Background: As mental health services in the community are ill-developed, in India, the care of individuals with mental illness lies mostly with the family. Studies elsewhere have shown that families of patients with mental illness have significant levels of caregiver burden, and that such burden has negative consequences on both the patients and the caregivers.
Methods: A cross sectional study assessed 46 randomly selected individuals with mental illness registered in a community mental health program and their caregivers. Burden Assessment Schedule and WHO Disability Assessment Scale were employed, and socio-demographic and clinical variables were assessed.
Results: The most common diagnosis was psychosis (28.3%), and the caregiver was most commonly the mother (32.6%). The mean score on the WHODAS was 26.48 Â± 7.48. The mean levels of caregiver burden on the BAS were â€” impact on wellbeing: 7.28 Â± 2.66, impact on marital relations: 8.10 Â± 3.07, appreciation for caregiving: 6.09 Â± 1.88, impact on relations with others: 6.67 Â± 2.42, and perceived severity of disease: 7.26 Â± 2.51. The female and illiterate caregivers reported significantly more burden. Levels of caregiver burden were not associated with any other clinical or sociodemographic variables.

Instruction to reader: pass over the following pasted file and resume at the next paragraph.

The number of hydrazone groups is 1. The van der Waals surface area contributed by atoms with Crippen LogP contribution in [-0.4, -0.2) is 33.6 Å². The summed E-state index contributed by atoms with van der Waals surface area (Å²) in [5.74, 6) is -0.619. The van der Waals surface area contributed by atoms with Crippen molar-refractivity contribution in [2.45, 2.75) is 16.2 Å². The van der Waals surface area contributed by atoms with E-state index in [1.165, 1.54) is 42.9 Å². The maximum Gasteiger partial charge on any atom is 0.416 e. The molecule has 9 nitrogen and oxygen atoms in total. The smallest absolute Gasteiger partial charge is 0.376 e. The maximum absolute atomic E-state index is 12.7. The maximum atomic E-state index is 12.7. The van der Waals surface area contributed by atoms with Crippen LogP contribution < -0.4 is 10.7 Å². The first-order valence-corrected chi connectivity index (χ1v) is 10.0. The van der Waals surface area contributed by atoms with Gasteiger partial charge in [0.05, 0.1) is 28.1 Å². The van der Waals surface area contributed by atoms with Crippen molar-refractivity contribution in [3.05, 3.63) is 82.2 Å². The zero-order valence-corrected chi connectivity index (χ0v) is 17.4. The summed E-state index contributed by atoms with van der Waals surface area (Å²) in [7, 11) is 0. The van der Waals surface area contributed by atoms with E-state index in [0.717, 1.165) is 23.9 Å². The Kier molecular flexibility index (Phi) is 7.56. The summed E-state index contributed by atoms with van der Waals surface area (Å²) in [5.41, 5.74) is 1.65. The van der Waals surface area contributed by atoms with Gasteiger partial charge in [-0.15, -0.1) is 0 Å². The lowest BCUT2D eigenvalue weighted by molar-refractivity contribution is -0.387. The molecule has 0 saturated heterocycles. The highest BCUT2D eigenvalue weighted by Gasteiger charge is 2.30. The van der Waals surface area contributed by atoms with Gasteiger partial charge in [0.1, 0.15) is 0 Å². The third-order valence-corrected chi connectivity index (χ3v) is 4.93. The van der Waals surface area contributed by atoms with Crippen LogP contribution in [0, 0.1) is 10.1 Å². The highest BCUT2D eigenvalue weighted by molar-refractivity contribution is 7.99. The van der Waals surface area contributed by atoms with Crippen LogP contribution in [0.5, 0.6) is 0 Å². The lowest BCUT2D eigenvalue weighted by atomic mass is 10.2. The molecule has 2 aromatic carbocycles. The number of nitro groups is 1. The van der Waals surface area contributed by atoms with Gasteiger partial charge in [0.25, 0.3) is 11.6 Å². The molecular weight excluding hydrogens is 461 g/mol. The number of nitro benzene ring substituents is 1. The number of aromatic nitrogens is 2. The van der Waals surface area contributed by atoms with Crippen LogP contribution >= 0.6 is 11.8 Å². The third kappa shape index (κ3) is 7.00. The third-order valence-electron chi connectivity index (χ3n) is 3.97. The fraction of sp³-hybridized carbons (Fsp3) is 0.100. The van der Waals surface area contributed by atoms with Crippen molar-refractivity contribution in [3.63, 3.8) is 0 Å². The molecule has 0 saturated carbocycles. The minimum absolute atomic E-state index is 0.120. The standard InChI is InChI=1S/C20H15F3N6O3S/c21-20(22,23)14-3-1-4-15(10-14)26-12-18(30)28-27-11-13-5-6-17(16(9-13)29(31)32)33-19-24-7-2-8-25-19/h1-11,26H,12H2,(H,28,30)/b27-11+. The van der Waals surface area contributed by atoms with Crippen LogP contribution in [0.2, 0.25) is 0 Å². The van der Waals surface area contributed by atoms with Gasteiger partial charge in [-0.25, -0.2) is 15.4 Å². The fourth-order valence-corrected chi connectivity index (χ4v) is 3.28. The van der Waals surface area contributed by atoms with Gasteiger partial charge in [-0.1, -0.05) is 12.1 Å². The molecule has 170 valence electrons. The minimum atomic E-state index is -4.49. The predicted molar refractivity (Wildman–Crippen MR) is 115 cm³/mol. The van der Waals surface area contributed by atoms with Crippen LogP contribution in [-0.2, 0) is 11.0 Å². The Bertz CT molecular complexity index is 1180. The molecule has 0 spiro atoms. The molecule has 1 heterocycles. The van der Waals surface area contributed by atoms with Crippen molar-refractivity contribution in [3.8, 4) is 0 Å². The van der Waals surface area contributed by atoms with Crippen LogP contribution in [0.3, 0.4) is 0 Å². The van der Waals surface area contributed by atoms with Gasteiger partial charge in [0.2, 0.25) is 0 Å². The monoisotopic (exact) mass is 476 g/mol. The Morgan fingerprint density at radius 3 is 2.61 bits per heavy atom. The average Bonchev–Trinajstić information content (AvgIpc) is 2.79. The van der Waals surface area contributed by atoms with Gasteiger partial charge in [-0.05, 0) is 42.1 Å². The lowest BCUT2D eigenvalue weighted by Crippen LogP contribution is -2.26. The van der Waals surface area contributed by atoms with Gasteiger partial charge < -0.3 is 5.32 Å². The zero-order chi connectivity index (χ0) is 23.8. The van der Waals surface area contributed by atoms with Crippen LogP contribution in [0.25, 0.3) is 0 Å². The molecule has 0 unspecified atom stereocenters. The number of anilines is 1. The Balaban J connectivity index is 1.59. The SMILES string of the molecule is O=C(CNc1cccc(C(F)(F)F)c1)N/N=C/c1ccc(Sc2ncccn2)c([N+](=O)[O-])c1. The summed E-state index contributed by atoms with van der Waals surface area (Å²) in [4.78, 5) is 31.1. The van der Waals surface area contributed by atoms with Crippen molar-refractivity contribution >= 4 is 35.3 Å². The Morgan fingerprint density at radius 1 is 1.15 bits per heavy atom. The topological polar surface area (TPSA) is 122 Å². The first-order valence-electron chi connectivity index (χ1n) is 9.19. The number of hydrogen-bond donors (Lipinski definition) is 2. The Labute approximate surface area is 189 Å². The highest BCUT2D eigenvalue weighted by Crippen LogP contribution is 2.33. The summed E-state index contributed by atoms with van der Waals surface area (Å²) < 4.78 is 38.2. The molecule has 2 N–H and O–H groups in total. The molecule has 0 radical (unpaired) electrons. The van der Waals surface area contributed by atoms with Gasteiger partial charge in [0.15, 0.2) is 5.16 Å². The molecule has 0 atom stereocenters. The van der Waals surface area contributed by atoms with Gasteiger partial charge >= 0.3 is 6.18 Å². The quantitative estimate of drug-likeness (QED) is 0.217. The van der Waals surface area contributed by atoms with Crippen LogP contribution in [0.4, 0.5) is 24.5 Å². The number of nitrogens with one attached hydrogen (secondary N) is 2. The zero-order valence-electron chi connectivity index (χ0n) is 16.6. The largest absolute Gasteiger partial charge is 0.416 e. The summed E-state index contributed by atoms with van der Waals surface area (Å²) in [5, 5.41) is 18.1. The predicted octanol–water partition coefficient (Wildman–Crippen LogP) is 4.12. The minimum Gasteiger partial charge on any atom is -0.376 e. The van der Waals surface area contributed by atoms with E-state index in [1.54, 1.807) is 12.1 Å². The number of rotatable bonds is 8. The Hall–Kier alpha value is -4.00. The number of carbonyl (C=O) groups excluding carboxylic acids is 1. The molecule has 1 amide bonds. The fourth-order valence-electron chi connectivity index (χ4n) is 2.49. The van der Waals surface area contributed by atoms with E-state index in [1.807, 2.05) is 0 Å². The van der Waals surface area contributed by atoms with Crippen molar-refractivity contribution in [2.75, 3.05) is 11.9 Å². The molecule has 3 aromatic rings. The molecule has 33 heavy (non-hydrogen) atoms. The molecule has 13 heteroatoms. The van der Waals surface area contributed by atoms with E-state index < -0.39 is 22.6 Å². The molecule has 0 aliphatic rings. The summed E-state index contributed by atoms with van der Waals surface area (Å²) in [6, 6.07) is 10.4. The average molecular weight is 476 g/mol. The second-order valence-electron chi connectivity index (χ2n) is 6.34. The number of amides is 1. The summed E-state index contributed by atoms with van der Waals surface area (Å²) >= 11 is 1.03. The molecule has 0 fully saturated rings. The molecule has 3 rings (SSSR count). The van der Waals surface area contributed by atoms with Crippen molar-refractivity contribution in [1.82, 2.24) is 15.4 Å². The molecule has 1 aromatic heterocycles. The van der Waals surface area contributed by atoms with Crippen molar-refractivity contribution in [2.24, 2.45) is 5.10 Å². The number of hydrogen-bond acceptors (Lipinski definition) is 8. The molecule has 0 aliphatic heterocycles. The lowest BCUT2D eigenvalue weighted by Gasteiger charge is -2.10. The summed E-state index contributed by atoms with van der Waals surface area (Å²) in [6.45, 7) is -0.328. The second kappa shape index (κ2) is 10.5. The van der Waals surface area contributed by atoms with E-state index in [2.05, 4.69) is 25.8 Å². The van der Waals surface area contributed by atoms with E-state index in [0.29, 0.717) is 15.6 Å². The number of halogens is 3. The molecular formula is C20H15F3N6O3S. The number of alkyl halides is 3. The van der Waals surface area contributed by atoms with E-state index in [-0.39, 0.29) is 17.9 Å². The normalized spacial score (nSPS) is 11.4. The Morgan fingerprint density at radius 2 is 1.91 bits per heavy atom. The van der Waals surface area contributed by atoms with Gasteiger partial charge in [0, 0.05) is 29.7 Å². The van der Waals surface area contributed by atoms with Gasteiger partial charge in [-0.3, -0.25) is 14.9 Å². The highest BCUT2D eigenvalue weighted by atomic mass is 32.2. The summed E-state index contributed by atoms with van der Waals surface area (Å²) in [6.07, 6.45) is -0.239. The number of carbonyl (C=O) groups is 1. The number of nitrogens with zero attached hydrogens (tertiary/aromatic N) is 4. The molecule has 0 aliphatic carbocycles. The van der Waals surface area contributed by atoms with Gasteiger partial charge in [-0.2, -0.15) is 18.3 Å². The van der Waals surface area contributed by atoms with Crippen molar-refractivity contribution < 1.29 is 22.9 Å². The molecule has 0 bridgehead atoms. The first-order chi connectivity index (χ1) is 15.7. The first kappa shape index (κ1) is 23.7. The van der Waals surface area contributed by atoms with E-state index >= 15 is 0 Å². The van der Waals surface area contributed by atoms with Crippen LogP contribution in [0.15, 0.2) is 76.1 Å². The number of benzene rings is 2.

Conclusion: Significant levels of caregiver burden were present in the sample of predominantly female caregivers. The resources within mental health services of this country need to be improved to address this aspect. The possible benefits of community-based services in this context are discussed.
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